Boris Johnson blames rising Scottish drug deaths on SNP 'failures'

16 December 2020, 15:36

Drug deaths have reached an all time high in Scotland
Drug deaths have reached an all time high in Scotland. Picture: PA

By Maddie Goodfellow

The rising number of drug deaths in Scotland are largely down to "failures" of the Scottish Government, Boris Johnson has said.

The Prime Minister told the Commons the SNP Government at Holyrood holds "the vast panoply of powers that are needed to tackle drugs and drugs crime", and increasing levels of drugs abuse in Scotland are "very largely down to them".

It comes as figures published on Tuesday showed 1,264 people died of drug misuse in Scotland last year.

It means Scotland has the highest drug death rate in Europe - a level three times higher than in England and Wales.

The 1,264 deaths recorded last year was a 6% increase on 2018 and represented the sixth year in a row that Scotland has seen a record number of deaths.

Boris Johnson told parliament SNP "failures" were the reason for the rise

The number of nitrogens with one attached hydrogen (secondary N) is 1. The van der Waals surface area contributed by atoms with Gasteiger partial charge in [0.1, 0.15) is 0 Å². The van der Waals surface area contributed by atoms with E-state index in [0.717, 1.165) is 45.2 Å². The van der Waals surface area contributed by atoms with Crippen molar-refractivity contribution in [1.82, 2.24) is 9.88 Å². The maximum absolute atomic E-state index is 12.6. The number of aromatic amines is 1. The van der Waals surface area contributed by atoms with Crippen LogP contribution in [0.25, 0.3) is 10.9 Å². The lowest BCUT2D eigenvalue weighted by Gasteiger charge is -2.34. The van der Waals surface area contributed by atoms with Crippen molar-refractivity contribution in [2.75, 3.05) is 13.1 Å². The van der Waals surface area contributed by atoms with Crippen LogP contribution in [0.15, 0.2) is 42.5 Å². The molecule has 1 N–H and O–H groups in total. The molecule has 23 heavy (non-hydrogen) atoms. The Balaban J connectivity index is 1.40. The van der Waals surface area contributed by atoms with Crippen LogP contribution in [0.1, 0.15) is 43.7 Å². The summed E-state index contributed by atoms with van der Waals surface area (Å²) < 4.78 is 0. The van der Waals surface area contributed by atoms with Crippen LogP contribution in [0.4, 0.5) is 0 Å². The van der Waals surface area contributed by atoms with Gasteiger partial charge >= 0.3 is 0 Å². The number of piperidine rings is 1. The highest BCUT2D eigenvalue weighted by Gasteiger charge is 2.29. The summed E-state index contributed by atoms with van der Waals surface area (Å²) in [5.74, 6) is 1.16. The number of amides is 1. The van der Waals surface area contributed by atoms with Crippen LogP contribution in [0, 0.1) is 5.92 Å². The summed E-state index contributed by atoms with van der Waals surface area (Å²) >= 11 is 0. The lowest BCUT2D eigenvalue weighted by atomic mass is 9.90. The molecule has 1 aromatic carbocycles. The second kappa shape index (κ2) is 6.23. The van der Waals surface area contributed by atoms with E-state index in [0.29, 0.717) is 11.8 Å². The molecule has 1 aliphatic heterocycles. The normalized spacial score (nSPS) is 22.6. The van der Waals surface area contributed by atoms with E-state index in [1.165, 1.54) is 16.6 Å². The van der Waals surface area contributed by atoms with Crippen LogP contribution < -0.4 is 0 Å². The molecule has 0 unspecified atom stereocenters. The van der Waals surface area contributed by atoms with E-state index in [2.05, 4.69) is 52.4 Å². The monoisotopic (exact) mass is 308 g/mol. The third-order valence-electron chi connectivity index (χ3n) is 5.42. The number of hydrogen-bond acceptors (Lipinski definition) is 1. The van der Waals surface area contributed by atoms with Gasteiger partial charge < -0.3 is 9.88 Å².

Boris Johnson told parliament SNP "failures" were the reason for the rise. Picture: PA

Raising the matter in the Commons during Prime Minister's Questions, SNP MP Ronnie Cowan (Inverclyde) urged Mr Johnson to promote the use of drug consumption rooms, where illicit drugs can be used under the supervision of trained staff, in a bid to tackle the problem.

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Mr Cowan told MPs: "Previously the UK Government has held an ideological view that drug consumption rooms encourage drug taking.

"Will the Prime Minister engage with me and allow me the opportunity to help the Prime Minister do a good thing?"

Mr Johnson replied: "I must say that we don't want to do anything that would encourage the consumption of more drugs, nor do we want to decriminalise the possession of drugs - because I believe that they ruin lives and drive criminality across this whole United Kingdom.

"I am more than happy to look at the proposals he makes one more time and indeed to pursue the agenda of tackling drugs, but I may say that the majority of powers that are needed, the vast panoply of powers that are needed to tackle drugs and drugs crime, are already vested with the devolved administration in Scotland.

"I am afraid the failures that he talks about are very largely down to them."